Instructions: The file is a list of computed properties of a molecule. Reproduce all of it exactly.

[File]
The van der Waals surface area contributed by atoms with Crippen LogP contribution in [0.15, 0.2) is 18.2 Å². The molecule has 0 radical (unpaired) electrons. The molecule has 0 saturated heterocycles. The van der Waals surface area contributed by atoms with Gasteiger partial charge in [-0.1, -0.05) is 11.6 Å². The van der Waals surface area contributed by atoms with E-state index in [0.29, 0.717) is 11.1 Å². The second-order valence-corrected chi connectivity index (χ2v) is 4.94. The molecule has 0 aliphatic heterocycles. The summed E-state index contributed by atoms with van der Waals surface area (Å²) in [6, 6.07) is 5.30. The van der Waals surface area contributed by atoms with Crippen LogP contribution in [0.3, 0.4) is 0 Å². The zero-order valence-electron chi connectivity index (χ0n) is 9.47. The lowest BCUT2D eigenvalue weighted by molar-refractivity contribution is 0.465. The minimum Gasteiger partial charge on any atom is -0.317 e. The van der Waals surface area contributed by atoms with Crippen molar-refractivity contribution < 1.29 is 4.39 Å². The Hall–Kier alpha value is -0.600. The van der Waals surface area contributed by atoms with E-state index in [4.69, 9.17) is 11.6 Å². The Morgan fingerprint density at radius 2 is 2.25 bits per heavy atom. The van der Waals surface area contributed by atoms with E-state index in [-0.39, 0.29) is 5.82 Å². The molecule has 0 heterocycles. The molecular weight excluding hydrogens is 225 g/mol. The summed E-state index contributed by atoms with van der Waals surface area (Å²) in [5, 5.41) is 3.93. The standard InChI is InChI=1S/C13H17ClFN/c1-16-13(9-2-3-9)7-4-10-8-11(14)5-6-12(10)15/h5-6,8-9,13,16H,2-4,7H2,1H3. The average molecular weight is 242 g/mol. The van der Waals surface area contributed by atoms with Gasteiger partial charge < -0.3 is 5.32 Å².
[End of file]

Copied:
The van der Waals surface area contributed by atoms with Crippen LogP contribution in [0.15, 0.2) is 18.2 Å². The molecule has 0 radical (unpaired) electrons. The molecule has 0 saturated heterocycles. The van der Waals surface area contributed by atoms with Gasteiger partial charge in [-0.1, -0.05) is 11.6 Å². The van der Waals surface area contributed by atoms with E-state index in [0.29, 0.717) is 11.1 Å². The second-order valence-corrected chi connectivity index (χ2v) is 4.94. The molecule has 0 aliphatic heterocycles. The summed E-state index contributed by atoms with van der Waals surface area (Å²) in [6, 6.07) is 5.30. The van der Waals surface area contributed by atoms with Crippen LogP contribution in [0.3, 0.4) is 0 Å². The zero-order valence-electron chi connectivity index (χ0n) is 9.47. The lowest BCUT2D eigenvalue weighted by molar-refractivity contribution is 0.465. The minimum Gasteiger partial charge on any atom is -0.317 e. The van der Waals surface area contributed by atoms with Crippen molar-refractivity contribution < 1.29 is 4.39 Å². The Hall–Kier alpha value is -0.600. The van der Waals surface area contributed by atoms with E-state index in [4.69, 9.17) is 11.6 Å². The Morgan fingerprint density at radius 2 is 2.25 bits per heavy atom. The van der Waals surface area contributed by atoms with E-state index in [-0.39, 0.29) is 5.82 Å². The molecule has 0 heterocycles. The molecular weight excluding hydrogens is 225 g/mol. The summed E-state index contributed by atoms with van der Waals surface area (Å²) in [5, 5.41) is 3.93. The standard InChI is InChI=1S/C13H17ClFN/c1-16-13(9-2-3-9)7-4-10-8-11(14)5-6-12(10)15/h5-6,8-9,13,16H,2-4,7H2,1H3. The average molecular weight is 242 g/mol. The van der Waals surface area contributed by atoms with Gasteiger partial charge < -0.3 is 5.32 Å².